In January, Title IX enforcer Norma Cantu, then Assistant Secretary for Civil Rights at the Education Department, paid a visit to IWF headquarters. IWF VP-Publisher Grace Terzian’s 9-year-old daughter, Gracie, attended the session in order to present the following letter to Ms. Cantu:

Dear Ms. Cantu,

At school the boys and the girls have a big argument of whether dance is a sport. The girls say it is a sport, and the boys say it is not. We are angry and frustrated and have formed a club called D.I.A.S., which stands for Dance Is a Sport.

We all like dance and several of us are serious dancers. I am one of the serios [sic] dancers, and the other dancers and I think it is a hard workout. You also have to stretch and exercise a lot to get in shape. I compete as an individual and also on a dance team.

We tell the boys that if gymnastics and diving and ice skating are sports, then why isn’t dance a sport? My friends and I would like to be able to get scholarship money for dance someday.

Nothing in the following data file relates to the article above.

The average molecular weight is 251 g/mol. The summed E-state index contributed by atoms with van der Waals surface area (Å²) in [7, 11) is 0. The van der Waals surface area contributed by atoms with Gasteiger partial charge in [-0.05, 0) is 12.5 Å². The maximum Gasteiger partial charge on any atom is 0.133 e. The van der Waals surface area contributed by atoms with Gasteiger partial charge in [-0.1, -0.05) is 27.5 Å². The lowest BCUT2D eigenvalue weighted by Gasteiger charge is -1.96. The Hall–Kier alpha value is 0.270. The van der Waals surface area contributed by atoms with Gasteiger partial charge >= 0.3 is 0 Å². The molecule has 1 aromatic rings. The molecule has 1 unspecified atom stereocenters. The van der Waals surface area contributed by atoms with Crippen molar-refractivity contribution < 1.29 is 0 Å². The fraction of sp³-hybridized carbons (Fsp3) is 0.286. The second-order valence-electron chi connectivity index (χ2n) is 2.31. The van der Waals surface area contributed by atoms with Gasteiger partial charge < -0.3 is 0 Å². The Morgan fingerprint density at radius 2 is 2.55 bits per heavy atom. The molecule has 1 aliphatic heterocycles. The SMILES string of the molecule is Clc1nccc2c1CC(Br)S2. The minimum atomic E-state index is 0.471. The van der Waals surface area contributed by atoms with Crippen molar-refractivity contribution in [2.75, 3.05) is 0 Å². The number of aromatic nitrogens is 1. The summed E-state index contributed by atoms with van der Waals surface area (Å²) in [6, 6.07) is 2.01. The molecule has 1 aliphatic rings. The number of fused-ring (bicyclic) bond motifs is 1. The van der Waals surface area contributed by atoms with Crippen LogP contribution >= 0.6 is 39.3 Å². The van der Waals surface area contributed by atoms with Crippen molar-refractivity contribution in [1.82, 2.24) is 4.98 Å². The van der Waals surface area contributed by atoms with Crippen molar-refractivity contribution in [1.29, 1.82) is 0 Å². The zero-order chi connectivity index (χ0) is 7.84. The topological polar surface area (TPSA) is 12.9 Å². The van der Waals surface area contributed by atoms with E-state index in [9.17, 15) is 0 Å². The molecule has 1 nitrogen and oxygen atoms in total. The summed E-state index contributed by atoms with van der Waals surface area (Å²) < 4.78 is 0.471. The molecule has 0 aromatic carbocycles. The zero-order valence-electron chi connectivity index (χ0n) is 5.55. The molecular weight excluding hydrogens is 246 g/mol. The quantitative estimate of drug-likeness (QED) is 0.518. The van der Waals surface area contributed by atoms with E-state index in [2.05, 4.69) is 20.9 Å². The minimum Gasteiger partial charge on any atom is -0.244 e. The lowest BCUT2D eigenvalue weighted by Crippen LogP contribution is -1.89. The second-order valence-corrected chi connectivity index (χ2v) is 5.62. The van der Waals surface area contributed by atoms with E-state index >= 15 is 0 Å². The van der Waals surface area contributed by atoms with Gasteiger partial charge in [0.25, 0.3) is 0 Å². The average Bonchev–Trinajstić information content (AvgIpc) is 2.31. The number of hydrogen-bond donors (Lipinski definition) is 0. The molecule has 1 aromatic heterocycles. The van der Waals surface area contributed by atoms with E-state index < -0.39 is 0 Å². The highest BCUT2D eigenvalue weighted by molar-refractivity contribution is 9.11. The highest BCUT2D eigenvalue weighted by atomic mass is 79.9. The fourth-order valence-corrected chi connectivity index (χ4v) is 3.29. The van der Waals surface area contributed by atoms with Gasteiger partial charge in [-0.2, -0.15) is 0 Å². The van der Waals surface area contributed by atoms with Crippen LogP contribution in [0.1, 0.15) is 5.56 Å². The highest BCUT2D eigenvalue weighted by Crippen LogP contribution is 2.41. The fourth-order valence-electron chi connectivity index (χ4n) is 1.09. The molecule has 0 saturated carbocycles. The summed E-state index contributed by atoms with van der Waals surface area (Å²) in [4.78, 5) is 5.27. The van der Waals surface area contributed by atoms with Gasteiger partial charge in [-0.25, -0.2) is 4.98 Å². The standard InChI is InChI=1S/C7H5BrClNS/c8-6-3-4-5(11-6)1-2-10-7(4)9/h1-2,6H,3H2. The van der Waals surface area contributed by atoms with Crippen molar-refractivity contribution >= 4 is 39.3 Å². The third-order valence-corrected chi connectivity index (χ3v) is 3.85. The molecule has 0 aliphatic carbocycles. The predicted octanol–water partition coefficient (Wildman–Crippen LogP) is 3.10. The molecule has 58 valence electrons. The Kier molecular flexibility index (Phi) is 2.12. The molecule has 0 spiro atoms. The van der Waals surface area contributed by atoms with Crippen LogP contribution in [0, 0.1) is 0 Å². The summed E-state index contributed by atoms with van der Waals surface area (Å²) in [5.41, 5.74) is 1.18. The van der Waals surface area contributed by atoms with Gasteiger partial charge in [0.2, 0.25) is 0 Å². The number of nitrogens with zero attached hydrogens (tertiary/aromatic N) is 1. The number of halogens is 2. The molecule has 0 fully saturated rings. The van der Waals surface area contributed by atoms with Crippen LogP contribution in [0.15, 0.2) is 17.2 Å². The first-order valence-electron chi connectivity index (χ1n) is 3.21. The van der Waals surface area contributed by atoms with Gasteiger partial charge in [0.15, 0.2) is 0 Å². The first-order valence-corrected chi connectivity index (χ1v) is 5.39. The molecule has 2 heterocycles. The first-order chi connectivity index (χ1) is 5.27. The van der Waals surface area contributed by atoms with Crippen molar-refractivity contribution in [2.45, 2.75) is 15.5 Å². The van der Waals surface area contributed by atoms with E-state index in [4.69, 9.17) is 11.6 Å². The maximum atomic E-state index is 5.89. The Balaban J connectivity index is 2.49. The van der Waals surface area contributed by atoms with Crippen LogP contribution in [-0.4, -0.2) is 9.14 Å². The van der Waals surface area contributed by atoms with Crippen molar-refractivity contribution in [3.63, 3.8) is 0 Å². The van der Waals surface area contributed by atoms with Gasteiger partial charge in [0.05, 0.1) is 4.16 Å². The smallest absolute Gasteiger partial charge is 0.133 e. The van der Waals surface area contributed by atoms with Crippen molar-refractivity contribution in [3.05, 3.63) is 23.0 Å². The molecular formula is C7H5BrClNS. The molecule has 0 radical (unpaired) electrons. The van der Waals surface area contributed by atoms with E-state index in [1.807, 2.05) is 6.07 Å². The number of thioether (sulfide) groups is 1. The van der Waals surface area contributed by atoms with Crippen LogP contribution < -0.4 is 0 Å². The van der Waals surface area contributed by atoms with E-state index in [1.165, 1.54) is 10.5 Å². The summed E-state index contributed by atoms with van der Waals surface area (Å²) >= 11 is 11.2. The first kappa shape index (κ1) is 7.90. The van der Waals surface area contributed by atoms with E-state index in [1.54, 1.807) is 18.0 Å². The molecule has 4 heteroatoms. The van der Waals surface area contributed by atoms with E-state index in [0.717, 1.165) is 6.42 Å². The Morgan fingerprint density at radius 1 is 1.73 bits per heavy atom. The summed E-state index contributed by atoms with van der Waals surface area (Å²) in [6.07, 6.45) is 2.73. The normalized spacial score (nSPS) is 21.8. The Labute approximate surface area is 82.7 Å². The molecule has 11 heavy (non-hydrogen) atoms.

It would help us if the Dept. of Education would recognize dance as a sport.

Gracie Terzian

Gracie’s letter raises an interesting point: Why are girls’ traditional activities, such as dance, cheerleading, and drill team, excluded from the federal government’s male/female proportionality quotas at colleges? Perhaps fewer male teams would have to be eliminated if these competitive, female-popular activities were included in the formula.

Explains IWF Director of Policy Kimberly Schuld, “Women’s groups have historically fought to keep ‘girl’ sports out of the Title IX picture in order to direct young women into previously male-dominated territories. But with so many women participating in sports today, it’s wrong to attempt to discourage women with more traditional tastes from doing what they love to do.”